The train ‘level’ was far, far too short.

There are definitely areas that’ll spank you early on alongside a couple of boss fights that require some light pattern observation but a few early skills/items are available that make short work of the majority of tough enemies and bosses. The game ceased being difficult for me personally when I’d gotten the True Arrow shard from the Barbatos enemy in the Entrance area which deals a fast spread of physical damage that is more/less effective based on range. If ranked and leveled up quickly to at least level 4-5 this becomes a major damage dealer that scales through to the end, making short work of the multi-tiered last boss in a couple of minutes. There are more powerful variants along the way but I never felt the need to try most of them because the cost of materials was prohibitive and True Arrow worked incredible well. Even if you are struggling your way through a completionist playthrough getting to the ‘final boss’, your fellow shardbinder Gebel, takes maybe 10-15 hours if you’re not too focused on the side-quests or many secret areas. Completing the games story arc becomes completely inconsequential when faced with the fun of exploration, transmutation, and interesting combinations. So, much like Timespinner and Symphony of the Night there isn’t enough directed gameplay here to call for the amount of customization the game allows. The metroidvania addict will have to choose between one bout of mastering the crafting systems for a hundred hours, or doing multiple playthroughs only bothering with very specific builds until you’ve seen it all. I found these options interesting but largely worthless within a Normal difficult playthrough.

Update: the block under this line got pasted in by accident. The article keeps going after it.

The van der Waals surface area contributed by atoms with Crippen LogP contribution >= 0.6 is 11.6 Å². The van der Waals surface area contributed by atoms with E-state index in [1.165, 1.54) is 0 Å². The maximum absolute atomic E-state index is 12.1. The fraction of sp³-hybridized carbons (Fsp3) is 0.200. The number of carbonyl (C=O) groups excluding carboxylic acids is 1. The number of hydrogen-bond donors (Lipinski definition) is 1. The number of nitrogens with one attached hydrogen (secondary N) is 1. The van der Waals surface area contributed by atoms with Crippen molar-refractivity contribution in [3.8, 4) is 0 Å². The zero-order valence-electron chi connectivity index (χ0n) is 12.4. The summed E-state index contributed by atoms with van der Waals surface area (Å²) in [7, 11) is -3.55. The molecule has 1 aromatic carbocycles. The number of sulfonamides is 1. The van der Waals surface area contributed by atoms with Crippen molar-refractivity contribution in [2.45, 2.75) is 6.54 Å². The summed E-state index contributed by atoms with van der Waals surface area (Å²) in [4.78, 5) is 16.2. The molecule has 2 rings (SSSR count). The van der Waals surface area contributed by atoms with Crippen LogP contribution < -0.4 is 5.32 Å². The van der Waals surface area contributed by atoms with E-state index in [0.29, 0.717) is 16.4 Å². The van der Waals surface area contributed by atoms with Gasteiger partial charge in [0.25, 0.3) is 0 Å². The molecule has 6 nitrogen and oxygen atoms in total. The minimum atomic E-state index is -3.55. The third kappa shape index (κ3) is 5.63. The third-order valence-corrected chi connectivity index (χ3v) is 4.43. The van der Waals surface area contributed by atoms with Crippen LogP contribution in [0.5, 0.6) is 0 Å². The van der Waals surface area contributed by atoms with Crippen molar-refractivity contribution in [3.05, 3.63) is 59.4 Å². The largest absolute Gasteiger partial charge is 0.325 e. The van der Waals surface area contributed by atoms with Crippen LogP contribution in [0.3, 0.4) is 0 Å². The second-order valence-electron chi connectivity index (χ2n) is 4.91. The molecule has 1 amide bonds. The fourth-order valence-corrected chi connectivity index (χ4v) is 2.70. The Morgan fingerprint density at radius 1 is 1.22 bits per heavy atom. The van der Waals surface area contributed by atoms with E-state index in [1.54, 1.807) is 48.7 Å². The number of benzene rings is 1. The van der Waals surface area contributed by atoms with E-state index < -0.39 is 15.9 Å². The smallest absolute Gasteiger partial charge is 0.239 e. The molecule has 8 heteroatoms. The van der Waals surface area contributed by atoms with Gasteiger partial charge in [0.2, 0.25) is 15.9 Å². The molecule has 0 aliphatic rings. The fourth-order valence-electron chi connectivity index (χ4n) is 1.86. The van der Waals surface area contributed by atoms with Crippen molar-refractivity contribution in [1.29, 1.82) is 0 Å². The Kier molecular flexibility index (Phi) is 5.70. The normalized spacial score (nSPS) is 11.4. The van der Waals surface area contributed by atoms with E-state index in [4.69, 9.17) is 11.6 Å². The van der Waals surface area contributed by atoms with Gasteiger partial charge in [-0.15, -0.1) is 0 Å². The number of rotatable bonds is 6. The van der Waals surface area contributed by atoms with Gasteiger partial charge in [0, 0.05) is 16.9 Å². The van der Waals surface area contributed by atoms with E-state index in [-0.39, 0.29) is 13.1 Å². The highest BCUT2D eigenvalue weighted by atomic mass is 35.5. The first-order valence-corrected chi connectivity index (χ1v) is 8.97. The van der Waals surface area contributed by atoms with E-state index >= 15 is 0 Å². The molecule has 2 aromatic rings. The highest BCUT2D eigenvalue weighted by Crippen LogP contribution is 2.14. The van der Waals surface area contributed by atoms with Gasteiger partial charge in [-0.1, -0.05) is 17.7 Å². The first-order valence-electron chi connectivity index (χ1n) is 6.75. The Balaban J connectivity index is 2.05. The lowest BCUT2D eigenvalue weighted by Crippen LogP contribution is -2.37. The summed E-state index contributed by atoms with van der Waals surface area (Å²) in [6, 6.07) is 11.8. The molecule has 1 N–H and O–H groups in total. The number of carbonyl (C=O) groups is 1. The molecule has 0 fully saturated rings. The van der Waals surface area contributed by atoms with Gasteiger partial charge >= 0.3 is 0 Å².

Prior to defeating the final boss.

As it turns out Bloodstained: Ritual of the Night has three endings just as Curse of the Moon did and the first two possible ones are horrendous, entirely unsatisfying to the point that you almost know there is another way, as is tradition in this style of game. The second ending requires discovery of 2-3 new areas and the true final ending is achieved through 2-3 additional areas of the map beyond that. Is the gigantic version of Garden of Silence a cheesy cop out? Sure, but the random appearance of a boss you’ll recognize from the early part of Curse of the Moon will make up for that laziness. Before I got any deeper into the experience of playing the game and begin to suggest it is an addictive and fun playthrough I have to remark on those ‘minor flaws’ mentioned previously. To start there were major performance issues throughout including four full crashes out of the game, slowdown during three bosses, and an issue where loot that would drop wouldn’t become available to pick up as it sat there. Beyond those issues Bloodstained: Ritual of the Night is ugly. Like, really ugly for 2019.

Nearly every surface is slicked and shiny but this was one brief moment of ‘not ugly’.